Iron Age Merseyside

view of a field with an oval of slightly darker grass showing the location of an Iron Age enclosure

Aerial photograph of an Iron Age oval ditched enclosure, visible in the centre of the image, near Irby, Wirral

700BC - 43AD

Until recently this period was not represented in the county and only barely known in the rest of the region. However a picture of life during this period has now started to appear. 

It is a significant period in the development of the settlement pattern and human landscape in the region. It was this period that saw the first widespread occurrence of permanent farmsteads in the northwest. With them came the associated agricultural landscape of ditched fields and boundaries. These transformed the British landscape by about 300 BC.

In north west England however, these sites are very difficult to locate. Sometimes the typical form of the farmstead, often contained within an encircling oval or sub-rectangular ditch, can be recognised from the air. If ground conditions are not good for aerial photography, which is often the case, or the farmstead was not enclosed by a ditch, then other methods are necessary. Unfortunately, metalwork is very rare on these sites and neither does pottery appear to have been used much. This makes it very difficult to find them by fieldwalking surveys. However, as local archaeologists become more experienced at spotting the traces left by these sites, more are being found.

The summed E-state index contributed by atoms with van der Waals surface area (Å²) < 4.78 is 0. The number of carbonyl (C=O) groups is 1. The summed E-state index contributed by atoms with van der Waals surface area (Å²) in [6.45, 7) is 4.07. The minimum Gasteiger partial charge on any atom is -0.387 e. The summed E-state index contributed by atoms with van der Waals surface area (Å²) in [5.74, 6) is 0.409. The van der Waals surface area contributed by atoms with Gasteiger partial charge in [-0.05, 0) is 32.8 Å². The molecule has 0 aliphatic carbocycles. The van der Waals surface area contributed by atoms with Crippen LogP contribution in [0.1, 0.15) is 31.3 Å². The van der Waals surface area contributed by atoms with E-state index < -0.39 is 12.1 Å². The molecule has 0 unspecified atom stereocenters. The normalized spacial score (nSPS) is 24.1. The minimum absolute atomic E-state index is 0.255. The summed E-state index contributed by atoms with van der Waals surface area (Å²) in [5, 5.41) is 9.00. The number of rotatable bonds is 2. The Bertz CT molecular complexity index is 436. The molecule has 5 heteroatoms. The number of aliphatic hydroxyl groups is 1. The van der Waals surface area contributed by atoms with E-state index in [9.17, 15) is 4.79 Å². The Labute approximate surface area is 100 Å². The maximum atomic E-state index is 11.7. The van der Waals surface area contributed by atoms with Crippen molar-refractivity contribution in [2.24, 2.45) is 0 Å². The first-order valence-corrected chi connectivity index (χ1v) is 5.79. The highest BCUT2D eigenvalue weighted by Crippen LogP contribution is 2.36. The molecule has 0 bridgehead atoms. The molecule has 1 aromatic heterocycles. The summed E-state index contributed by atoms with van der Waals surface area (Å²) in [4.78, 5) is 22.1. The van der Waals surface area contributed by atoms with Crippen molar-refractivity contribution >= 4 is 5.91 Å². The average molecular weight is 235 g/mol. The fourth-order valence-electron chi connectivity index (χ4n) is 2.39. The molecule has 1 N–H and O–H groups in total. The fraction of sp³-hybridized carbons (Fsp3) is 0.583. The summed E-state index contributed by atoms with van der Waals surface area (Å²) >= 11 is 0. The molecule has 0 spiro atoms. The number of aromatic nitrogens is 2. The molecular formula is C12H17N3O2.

National Museum Liverpool has excavated three significant Iron Age sites:

  • Brook House Farm at Halewood, Liverpool, which was located through aerial photography
  • Lathom, in West Lancashire, found when a gas pipeline cut through a Roman site
  • Irby, on the Wirral, where Roman pottery was reported coming from the site owner's back garden.
Aerial view of fields showing a wide path of recently dug land where a pipeline was laid

The gas pipeline from Kirkham to Ormskirk as it cut through Lathom

Similar farmstead sites have recently been excavated by other archaeological organisations in the region. These include Great Woolden in Cheshire, near Urmston, a site near Stapleford, in Cheshire and a site at Mellor near Stockport.

There are a few defended, hill-fort type sites in the region. In general this type of site is not very common, unlike north Wales and the mid-Welsh borders with England. In north-central Cheshire they are found approximately between Frodsham and Bickerton. The only extensively excavated example, however, is at Beeston. In Lancashire, only two smaller examples are known, near Whalley and near Nelson, although these resemble the site at Mellor more than they do the Cheshire hill-forts.

Virtually all the excavated farmstead sites have Roman evidence on them as well. This shows one cannot make sharp distinctions between the archaeological terms Iron Age and Roman period. Even though Britain became part of the Roman empire, starting with the Emperor Claudius' invasion of 43 AD, life in the north west would hardly have changed for several decades. Native farmers in the countryside only slowly assimilated Roman customs and culture. Outside legionary fortress towns such as Chester and Manchester, few adopted Romanised life to the same extent as in southern England.